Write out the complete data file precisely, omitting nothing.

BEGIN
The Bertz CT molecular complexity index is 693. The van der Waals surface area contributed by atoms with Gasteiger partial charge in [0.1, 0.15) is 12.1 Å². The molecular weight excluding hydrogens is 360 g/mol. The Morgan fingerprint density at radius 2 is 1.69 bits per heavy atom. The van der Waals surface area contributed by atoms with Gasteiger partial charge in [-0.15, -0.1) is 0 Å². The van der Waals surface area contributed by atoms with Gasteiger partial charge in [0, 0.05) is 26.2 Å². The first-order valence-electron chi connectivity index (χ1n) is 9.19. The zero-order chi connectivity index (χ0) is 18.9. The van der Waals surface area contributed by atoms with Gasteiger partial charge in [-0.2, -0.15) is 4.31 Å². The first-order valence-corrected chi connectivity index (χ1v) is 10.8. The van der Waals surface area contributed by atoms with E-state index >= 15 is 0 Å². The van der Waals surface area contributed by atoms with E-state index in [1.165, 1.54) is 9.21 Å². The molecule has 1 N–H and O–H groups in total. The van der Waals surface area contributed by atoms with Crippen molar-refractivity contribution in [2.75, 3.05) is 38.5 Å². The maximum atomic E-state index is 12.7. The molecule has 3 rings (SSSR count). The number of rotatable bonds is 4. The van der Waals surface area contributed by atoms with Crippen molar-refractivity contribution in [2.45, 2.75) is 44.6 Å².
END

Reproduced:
The Bertz CT molecular complexity index is 693. The van der Waals surface area contributed by atoms with Gasteiger partial charge in [0.1, 0.15) is 12.1 Å². The molecular weight excluding hydrogens is 360 g/mol. The Morgan fingerprint density at radius 2 is 1.69 bits per heavy atom. The van der Waals surface area contributed by atoms with Gasteiger partial charge in [-0.15, -0.1) is 0 Å². The van der Waals surface area contributed by atoms with Gasteiger partial charge in [0, 0.05) is 26.2 Å². The first-order valence-electron chi connectivity index (χ1n) is 9.19. The zero-order chi connectivity index (χ0) is 18.9. The van der Waals surface area contributed by atoms with Gasteiger partial charge in [-0.2, -0.15) is 4.31 Å². The first-order valence-corrected chi connectivity index (χ1v) is 10.8. The van der Waals surface area contributed by atoms with E-state index >= 15 is 0 Å². The van der Waals surface area contributed by atoms with E-state index in [1.165, 1.54) is 9.21 Å². The molecule has 1 N–H and O–H groups in total. The van der Waals surface area contributed by atoms with Crippen molar-refractivity contribution in [2.75, 3.05) is 38.5 Å². The maximum atomic E-state index is 12.7. The molecule has 3 rings (SSSR count). The number of rotatable bonds is 4. The van der Waals surface area contributed by atoms with Crippen molar-refractivity contribution in [2.45, 2.75) is 44.6 Å².